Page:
Many Florida residents choose to set up trusts to handle the bulk of their estates. This can be the best solution for many people. One common reason many people give is the desire to avoid having their estates going through probate after they pass away, in order to get around the estate tax or complications distributing the assets to their intended beneficiaries.
However, trusts need to be funded to take effect, and even the most careful person might not be able to get all of their valuable assets into trusts before dying. If you receive a court judgment, income tax refund or other influx of cash late in life, it could be left outside of your estate plan, requiring your estate to go through probate anyway.
For this reason, even those reluctant to have a will should consider a pour-over will. This is a type of will that “catches” assets not placed in trust at the time of the decedent’s death, and “pours” them into a trust.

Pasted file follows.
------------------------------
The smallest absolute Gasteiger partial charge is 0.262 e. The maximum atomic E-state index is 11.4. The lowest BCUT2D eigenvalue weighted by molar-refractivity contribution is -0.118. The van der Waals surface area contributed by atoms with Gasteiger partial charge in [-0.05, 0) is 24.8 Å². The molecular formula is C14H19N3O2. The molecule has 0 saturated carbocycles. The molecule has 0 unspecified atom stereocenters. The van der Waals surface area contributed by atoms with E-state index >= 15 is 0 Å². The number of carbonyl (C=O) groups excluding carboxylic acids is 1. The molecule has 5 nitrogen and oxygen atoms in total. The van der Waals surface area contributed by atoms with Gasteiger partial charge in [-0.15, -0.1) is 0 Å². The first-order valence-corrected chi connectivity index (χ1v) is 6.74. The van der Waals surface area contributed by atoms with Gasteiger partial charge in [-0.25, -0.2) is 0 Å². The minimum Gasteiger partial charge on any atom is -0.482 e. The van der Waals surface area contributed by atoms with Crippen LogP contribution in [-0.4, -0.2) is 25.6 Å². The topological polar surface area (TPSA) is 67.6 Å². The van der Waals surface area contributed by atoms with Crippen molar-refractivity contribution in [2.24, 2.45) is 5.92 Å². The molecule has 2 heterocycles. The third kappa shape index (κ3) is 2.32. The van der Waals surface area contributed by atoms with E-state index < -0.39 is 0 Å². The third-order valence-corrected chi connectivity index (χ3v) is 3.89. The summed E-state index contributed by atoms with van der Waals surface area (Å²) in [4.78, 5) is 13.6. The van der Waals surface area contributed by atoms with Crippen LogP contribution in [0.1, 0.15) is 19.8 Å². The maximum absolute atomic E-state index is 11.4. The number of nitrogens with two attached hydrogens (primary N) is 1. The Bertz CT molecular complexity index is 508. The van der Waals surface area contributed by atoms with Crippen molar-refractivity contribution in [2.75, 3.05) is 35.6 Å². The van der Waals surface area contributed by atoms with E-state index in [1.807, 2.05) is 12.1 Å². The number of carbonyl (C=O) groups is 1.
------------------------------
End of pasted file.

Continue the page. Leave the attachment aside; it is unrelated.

This does require entering into probate, but there are some advantages of doing so, beyond making sure that these late-arriving assets are disposed of. For example, probate can help clear title on pieces of real estate, allowing that property to be passed on in the way the decedent intended. Also, if any creditors claim the decedent owed them money, those claims can be settled in probate.
Finally, as we mentioned above, the estate may receive a judgment or settlement, if the decedent was killed in an accident and another party was responsible.
For these and other reasons, a combination of a will and trusts may be the best solution, but a conversation with your estate planning attorney will help you determine what will work for you.